July 26th, 2005 • 10:16 am
The following, to me, is a clear illustration of the lack of polish that characterizes Mac OS X’s Help Viewer application:
It might not look like much, but when you blow it up, you get this:
Not pretty, uh? I know that drawing the contours of an anti-aliased icon over a dark background can be a bit of a challenge, but Apple obviously has little trouble handling it in the Finder with the iTunes icon itself:
So why the ugliness in Help Viewer? The answer is quite simply that Apple has been neglecting Help Viewer for far too long. In the absence of a printed manual, Help Viewer is the only resource available to Mac users who need help using their computer. But it’s a very badly designed application. For example, it’s almost unusable over a modem connection, because it keeps checking Apple’s servers for updates before it actually displays the pages requested by the user. It’s a web browser, but there is no status bar or indication of what is going on when the application is in the process of loading a page. Etc.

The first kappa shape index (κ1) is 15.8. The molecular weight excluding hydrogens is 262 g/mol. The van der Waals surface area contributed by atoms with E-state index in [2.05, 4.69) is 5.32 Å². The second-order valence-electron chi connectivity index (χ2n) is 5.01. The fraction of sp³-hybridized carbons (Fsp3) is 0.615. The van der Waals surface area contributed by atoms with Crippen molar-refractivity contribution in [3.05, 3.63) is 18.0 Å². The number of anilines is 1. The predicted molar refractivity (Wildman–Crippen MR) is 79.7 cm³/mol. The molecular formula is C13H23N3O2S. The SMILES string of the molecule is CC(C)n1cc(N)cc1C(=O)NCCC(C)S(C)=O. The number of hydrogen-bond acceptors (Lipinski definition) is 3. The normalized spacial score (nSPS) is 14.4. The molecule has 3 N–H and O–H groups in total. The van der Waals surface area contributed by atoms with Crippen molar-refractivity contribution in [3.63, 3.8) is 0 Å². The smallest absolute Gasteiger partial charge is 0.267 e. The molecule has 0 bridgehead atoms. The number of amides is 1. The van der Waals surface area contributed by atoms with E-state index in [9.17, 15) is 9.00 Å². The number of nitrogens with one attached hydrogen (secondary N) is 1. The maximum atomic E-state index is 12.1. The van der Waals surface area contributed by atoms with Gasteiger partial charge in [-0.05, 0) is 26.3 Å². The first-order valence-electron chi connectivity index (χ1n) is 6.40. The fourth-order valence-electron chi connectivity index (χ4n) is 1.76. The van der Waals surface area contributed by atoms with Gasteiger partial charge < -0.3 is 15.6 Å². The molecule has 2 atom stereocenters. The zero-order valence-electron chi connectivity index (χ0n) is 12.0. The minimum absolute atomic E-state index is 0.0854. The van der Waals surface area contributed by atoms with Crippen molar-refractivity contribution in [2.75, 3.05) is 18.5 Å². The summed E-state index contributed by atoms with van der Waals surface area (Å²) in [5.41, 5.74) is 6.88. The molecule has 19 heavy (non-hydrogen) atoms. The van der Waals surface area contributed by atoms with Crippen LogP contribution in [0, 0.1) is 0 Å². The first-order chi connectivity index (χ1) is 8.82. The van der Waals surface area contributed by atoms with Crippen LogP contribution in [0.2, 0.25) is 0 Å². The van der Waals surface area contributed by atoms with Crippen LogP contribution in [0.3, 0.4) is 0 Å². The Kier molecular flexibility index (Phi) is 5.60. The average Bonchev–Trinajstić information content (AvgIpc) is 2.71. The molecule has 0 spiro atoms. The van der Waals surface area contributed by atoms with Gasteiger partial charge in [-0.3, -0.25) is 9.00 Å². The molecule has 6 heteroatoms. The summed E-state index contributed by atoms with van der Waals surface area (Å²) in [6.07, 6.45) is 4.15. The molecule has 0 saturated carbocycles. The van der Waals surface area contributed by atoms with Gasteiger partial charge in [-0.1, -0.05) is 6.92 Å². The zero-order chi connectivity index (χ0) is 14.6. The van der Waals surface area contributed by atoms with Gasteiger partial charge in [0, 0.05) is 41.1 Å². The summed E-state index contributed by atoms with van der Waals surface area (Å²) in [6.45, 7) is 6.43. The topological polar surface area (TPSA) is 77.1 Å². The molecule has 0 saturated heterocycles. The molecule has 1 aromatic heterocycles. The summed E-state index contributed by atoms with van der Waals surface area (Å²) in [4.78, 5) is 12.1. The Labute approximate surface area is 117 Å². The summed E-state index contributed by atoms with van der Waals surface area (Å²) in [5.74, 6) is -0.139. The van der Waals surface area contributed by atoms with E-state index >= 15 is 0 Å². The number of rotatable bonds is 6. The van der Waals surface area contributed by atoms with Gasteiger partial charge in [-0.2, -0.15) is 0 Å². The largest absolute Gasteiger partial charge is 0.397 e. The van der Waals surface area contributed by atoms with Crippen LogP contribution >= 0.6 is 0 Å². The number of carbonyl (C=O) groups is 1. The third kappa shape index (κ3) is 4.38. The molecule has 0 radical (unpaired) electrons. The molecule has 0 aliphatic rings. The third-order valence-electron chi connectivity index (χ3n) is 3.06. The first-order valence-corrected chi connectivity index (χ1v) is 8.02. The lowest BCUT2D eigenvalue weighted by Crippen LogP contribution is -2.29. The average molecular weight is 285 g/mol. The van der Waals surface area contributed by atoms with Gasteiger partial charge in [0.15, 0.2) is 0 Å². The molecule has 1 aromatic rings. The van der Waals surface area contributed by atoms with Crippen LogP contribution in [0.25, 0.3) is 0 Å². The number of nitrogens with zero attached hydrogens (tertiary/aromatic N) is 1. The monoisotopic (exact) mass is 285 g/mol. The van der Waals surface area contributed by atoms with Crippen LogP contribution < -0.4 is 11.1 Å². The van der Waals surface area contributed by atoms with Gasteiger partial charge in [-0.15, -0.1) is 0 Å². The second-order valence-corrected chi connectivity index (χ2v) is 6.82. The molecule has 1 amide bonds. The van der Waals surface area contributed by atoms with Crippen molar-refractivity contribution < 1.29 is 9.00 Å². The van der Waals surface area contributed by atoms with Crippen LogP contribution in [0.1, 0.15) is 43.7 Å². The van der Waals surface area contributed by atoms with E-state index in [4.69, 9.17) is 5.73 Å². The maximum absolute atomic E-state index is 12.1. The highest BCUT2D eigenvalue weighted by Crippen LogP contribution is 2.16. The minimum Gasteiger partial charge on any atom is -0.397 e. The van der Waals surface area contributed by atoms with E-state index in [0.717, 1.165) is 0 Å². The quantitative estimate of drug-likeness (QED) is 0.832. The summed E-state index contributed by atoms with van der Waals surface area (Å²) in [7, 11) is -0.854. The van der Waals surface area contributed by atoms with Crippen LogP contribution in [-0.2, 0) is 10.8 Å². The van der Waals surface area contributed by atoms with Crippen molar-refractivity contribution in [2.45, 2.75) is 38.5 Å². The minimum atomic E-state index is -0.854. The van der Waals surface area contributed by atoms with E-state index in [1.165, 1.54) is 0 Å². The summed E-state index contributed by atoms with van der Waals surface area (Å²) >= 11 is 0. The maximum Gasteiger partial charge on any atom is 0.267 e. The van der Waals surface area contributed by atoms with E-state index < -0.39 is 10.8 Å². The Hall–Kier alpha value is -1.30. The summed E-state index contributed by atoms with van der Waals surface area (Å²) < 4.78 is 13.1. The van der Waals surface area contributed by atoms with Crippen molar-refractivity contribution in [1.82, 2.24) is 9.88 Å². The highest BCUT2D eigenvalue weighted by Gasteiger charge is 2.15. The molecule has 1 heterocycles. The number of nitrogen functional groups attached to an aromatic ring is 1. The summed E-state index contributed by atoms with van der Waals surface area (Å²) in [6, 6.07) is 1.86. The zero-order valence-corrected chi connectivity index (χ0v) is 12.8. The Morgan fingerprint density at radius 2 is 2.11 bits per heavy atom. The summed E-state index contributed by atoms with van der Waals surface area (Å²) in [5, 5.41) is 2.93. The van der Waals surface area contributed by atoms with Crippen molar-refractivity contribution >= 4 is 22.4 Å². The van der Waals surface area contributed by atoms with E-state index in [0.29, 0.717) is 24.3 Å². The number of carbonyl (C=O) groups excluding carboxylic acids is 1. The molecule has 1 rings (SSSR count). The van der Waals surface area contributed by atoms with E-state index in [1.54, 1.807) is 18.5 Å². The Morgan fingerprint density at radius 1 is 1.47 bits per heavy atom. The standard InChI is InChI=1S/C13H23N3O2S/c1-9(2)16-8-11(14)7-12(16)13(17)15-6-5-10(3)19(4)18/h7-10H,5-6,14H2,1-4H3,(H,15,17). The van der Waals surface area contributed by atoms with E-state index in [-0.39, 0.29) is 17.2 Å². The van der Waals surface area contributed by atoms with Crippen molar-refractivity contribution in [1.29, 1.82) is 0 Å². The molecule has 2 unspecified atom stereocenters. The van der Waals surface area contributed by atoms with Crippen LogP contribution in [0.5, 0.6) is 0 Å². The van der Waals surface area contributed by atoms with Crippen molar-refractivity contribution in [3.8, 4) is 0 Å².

To me, this visual glitch in Help Viewer is quite simply an obvious symbol of Apple’s neglect.